Usiri (2014) conducted a study on the Effects of Foreign Direct Investment on Economic Growth the Case of Tanzania. The results from Econometric analysis indicate that FDI investment in
Manufacturing sector has no significant effect on economic growth of Tanzania while the results from the Econometric analysis indicate that FDI investment in Mining and Quarrying sector has a positive effect on economic growth of Tanzania. This variable has a positive coefficient and is statistically significant at 5 per cent Onakoya (2012) conducted a study on Foreign Direct Investments and Economic Growth in Nigeria: A Disaggregated Sector Analysis basing on the sectors in order to give better insight into the variations inherent therein. The finding shows that FDI has a significant impact on output of the economy but that the growth effects of FDI differ across sectors. The impact on manufacturing sector was insignificant while of the agricultural sector was positively less sensitive but significant. The paper recommends sector-specific policies, enhanced trade openness, import substitution development strategy incentives to existing investors, and potential overseas investors so as to enhance the development of the country. Abala (2014) investigated the main drivers of real Gross Domestic Product growth in Kenya as well as those that drive the foreign direct investment (FDI) in Kenya. The findings show that FDI in the mining sector was insignificant while significant in the manufacturing sector. The reasons behind was pointed out to be the nature of FDI attraction in Kenya to be market seeking in which case the manufacturing sector was in favor compared to other sectors like mining, tourism and service sectors.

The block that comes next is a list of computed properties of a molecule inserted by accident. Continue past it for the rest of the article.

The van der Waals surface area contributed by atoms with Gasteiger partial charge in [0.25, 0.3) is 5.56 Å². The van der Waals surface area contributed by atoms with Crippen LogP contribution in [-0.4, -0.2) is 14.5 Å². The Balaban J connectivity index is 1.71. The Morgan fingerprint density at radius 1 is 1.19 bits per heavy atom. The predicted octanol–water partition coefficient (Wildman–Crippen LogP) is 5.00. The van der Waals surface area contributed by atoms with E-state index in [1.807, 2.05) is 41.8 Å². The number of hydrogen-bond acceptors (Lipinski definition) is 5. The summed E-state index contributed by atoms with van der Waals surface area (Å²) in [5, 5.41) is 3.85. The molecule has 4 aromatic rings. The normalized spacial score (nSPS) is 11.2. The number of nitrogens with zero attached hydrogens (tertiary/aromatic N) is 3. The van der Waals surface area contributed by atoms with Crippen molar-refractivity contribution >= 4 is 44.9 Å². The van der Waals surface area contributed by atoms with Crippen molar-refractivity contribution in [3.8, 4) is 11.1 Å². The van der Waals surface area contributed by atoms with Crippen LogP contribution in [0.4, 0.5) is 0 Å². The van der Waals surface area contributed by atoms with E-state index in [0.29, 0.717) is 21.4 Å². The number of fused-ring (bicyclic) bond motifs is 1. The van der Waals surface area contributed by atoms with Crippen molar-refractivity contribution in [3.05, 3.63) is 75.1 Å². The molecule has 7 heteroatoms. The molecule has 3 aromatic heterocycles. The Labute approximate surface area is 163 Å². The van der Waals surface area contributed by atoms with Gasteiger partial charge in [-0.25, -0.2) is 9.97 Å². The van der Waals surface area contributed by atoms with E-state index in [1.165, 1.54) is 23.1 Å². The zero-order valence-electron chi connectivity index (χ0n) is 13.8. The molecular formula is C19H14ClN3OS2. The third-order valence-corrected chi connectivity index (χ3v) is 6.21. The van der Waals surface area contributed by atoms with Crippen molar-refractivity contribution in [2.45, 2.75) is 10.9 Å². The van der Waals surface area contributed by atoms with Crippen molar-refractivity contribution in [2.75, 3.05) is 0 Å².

There are many benefits of FDI both to the host country and the home country these benefits are noted by different authors. For instance, Alfaro (2003) said that in addition to the direct capital financing it supplies, FDI can serve as a source of valuable technology and know-how to the host developing countries by fostering linkages with local firms. These technological innovations by MNEs play a central role in the economy and they are some of the most important areas where MNEs as catalyst in developing countries. MNEs have the financial strength to invest in large plants. This might be very difficult for local investors due to their lack of huge investment fund which MNEs can afford. Through FDI ?scarce capital can be made available to the developing countries. This is very crucial to economic growth. Johannes (2006) notes that the transfer of capital by MNEs can supplement domestic savings and contribute to domestic capital formation for countries that are capital constrained and this can increase domestic investment. Some investments are better off if managed under foreign control. This will put the level of government interference at its minimal. More often than not, FDI brings along solid ownership and independent management.